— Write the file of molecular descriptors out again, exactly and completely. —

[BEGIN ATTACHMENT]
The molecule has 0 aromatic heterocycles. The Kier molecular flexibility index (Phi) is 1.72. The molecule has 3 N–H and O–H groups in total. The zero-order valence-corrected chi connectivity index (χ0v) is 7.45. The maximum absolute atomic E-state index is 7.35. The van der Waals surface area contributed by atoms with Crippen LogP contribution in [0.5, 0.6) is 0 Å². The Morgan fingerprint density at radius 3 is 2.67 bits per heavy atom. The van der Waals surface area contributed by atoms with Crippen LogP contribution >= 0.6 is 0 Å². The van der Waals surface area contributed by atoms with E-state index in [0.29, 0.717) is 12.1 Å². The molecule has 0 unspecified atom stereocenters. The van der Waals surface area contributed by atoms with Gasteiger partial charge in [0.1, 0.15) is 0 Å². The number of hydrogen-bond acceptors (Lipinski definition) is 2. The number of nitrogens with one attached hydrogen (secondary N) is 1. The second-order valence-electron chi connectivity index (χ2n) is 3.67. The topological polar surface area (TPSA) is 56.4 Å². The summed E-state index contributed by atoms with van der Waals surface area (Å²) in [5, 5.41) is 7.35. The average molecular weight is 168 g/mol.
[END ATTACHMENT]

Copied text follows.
The molecule has 0 aromatic heterocycles. The Kier molecular flexibility index (Phi) is 1.72. The molecule has 3 N–H and O–H groups in total. The zero-order valence-corrected chi connectivity index (χ0v) is 7.45. The maximum absolute atomic E-state index is 7.35. The van der Waals surface area contributed by atoms with Crippen LogP contribution in [0.5, 0.6) is 0 Å². The Morgan fingerprint density at radius 3 is 2.67 bits per heavy atom. The van der Waals surface area contributed by atoms with Crippen LogP contribution >= 0.6 is 0 Å². The van der Waals surface area contributed by atoms with E-state index in [0.29, 0.717) is 12.1 Å². The molecule has 0 unspecified atom stereocenters. The van der Waals surface area contributed by atoms with Gasteiger partial charge in [0.1, 0.15) is 0 Å². The number of hydrogen-bond acceptors (Lipinski definition) is 2. The number of nitrogens with one attached hydrogen (secondary N) is 1. The second-order valence-electron chi connectivity index (χ2n) is 3.67. The topological polar surface area (TPSA) is 56.4 Å². The summed E-state index contributed by atoms with van der Waals surface area (Å²) in [5, 5.41) is 7.35. The average molecular weight is 168 g/mol.